Good questions! Currently, I am making use of the Catholic Study Bible NABRE Oxford, even with the well discussed problems in the reading guide. I have come to really like the page layout of the CSB over the past year.

However, I do need an edition that is a little more portable. Compact is a little too small for me, so I recently ordered the American Bible Society NABRE hardcover, which I hope to get tomorrow in the mail.

With all that said, I have high hopes for the HarperOne NABRE in imitation leather which comes out in later March/April. I do like the feel of the previous NRSV's in imitation leather that HarperOne have done in the past.

There are, of course, others out there, but I am still waiting for the "best" one for me.....whatever that might be. ;)

Russ said...

Hello, Tim. Happy New Year.
My goal for bible studies in 2012 is primarily the first five books of the bible. There are a couple of other books that involve scripture that I look forward to reading. One is Jack Mile's "God: A Life"; Fr. Raymond Brown's "Christ in the Gospels of the Liturgical Year: Expanded Edition"; and "Sitting at the Feet of Rabbi Jesus: How the Jewishness of Jesus Can transform Your Faith."

My primary bible is going to be the NISB NRSV and the Jewish Study Bible, with Jonathan Alter's translation of the Torah close by (love his footnotes. I have to admit that I got scared away from the NRSV back in the 1990s due to the inclusive language wars but decided to use it practically full time now.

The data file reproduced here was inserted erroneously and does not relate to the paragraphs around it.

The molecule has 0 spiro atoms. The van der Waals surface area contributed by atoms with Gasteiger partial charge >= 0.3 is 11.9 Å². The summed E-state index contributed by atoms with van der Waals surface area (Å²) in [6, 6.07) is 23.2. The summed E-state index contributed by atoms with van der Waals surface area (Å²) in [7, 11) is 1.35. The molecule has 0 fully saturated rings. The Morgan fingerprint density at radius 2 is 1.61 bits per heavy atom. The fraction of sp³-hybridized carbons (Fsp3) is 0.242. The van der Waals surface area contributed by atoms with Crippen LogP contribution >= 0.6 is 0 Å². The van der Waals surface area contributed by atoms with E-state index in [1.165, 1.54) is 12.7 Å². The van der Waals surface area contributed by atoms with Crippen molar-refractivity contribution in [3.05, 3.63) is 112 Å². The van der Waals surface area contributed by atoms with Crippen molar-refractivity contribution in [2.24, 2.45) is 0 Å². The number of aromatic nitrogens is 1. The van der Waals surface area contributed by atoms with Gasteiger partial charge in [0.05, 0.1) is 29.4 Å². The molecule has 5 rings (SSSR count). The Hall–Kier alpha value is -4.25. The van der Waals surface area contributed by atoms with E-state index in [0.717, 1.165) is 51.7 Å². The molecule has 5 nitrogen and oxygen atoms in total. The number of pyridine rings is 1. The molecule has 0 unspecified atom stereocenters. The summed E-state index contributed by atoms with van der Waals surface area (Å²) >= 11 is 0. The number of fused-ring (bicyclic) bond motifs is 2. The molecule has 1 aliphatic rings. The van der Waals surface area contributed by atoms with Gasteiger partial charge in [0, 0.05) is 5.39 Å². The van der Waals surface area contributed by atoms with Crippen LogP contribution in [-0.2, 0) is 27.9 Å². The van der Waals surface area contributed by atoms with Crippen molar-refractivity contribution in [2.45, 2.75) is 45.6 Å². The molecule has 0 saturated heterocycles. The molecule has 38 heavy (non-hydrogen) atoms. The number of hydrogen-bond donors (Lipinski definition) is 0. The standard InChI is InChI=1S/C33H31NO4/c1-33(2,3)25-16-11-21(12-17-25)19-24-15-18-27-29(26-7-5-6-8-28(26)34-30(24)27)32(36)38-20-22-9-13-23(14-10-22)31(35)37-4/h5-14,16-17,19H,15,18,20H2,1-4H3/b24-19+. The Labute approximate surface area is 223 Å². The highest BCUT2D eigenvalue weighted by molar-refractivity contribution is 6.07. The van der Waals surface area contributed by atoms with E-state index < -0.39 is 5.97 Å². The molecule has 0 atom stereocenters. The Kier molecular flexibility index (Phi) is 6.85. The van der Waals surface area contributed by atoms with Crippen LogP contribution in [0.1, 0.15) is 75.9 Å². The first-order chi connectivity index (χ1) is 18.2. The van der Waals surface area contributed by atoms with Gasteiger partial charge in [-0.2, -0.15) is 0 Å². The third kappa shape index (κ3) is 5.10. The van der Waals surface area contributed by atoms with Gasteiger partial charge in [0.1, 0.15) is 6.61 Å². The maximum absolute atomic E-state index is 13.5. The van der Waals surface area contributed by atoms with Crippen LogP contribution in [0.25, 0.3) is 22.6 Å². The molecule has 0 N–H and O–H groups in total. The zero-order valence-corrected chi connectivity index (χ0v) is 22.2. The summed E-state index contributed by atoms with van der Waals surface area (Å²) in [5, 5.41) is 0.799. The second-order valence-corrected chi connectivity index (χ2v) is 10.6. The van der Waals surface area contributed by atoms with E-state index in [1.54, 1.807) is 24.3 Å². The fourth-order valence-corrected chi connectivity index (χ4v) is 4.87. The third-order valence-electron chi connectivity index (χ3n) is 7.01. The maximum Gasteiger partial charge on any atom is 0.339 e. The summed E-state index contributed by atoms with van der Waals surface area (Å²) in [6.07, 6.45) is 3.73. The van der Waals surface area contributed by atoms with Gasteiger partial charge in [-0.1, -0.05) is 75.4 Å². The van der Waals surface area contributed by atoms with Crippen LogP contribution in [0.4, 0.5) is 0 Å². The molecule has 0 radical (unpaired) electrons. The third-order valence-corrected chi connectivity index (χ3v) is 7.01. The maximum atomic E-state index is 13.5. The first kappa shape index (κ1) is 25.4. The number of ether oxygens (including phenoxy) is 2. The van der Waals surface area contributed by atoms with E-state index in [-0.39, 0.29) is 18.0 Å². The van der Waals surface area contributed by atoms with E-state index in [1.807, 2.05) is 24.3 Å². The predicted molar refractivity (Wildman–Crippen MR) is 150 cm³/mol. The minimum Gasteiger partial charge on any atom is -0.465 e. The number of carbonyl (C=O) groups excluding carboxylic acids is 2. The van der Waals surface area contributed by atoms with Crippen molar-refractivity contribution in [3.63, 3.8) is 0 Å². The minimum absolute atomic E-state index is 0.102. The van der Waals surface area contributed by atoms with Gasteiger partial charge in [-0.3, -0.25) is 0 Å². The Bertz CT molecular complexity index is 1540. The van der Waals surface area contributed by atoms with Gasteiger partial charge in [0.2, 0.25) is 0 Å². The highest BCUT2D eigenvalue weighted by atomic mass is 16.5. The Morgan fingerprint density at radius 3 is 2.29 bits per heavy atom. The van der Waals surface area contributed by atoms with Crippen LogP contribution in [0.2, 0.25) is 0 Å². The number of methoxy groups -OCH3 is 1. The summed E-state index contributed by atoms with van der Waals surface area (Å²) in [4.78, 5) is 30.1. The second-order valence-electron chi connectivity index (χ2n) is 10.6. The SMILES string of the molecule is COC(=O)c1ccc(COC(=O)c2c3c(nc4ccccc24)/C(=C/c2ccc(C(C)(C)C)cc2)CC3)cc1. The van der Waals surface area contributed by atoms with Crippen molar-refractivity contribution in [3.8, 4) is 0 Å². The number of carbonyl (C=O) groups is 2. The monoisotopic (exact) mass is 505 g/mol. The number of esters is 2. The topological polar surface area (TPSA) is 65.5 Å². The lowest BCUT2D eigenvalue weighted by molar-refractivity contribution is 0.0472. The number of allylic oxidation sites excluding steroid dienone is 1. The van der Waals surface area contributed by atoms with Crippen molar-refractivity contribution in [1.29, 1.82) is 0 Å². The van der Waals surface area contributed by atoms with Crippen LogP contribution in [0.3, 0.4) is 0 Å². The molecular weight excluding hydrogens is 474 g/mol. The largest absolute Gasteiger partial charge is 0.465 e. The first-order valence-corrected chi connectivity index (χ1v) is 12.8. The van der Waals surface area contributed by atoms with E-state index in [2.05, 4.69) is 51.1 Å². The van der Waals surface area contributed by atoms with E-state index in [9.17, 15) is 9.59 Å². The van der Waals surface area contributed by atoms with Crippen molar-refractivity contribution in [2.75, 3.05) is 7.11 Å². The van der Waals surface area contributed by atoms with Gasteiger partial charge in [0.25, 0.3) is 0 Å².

Esteban Vázquez said...

Leornardo> There also exists in Spanish a book called Diurnal, which contains the Ordinary and full Propers for Lauds, Terce, Sext, None, Vespers and Compline--that is, everything but the Office of Readings. I treasured my copy, which I obtained while in Junior High, until it tragically perished in the Great Basement Flood of 2010. As you know, La Liturgia de las Horas del Pueblo contains only Lauds, Vespers, and Compline, together with select propers and rubrics to combine Vespers and Lauds with the Mass.

Tim> For 2012, I've decided to take a break from my Bible reading plan of 4 years and to use My Daily Catholic Bible in the RSV-CE instead. (I continue to read the Psalter and the Gospel independently from this, however.) The cover says that these are 20-minute readings, but over the first three days I've found that with a steady and focused reading pace one can finish the daily selections in about half the time. The RSV-CE edition is now out of print, but a new printing in the NABRE is available for cheap. Why not pick up one of those?

T. said...

Started using Universalis for many of the hours of individual daily prayer.

It is a beautiful (and easy) way to connect to the heart of the church!

I'm kind of kicking myself for waiting so long to try Universalis because of all the translation zealots who claim that it is not valid; though, I understand the difficulties of using it in a group setting. After having (individually) prayed the actual LoTH for many years, the ease of using Universalis makes it a far away winner for my use -- simply because it is not a hassle and I actually pray (and reflect) more! -- AND it is in beautiful, poetic, and pastoral language, by the way. Consider me a convert.

I also often access Universalis via the *free* Catholic One app on my Kindle Fire. It is seemless, effortless, and *free* as long as you have a wi-fi internet connection available.

Timothy said...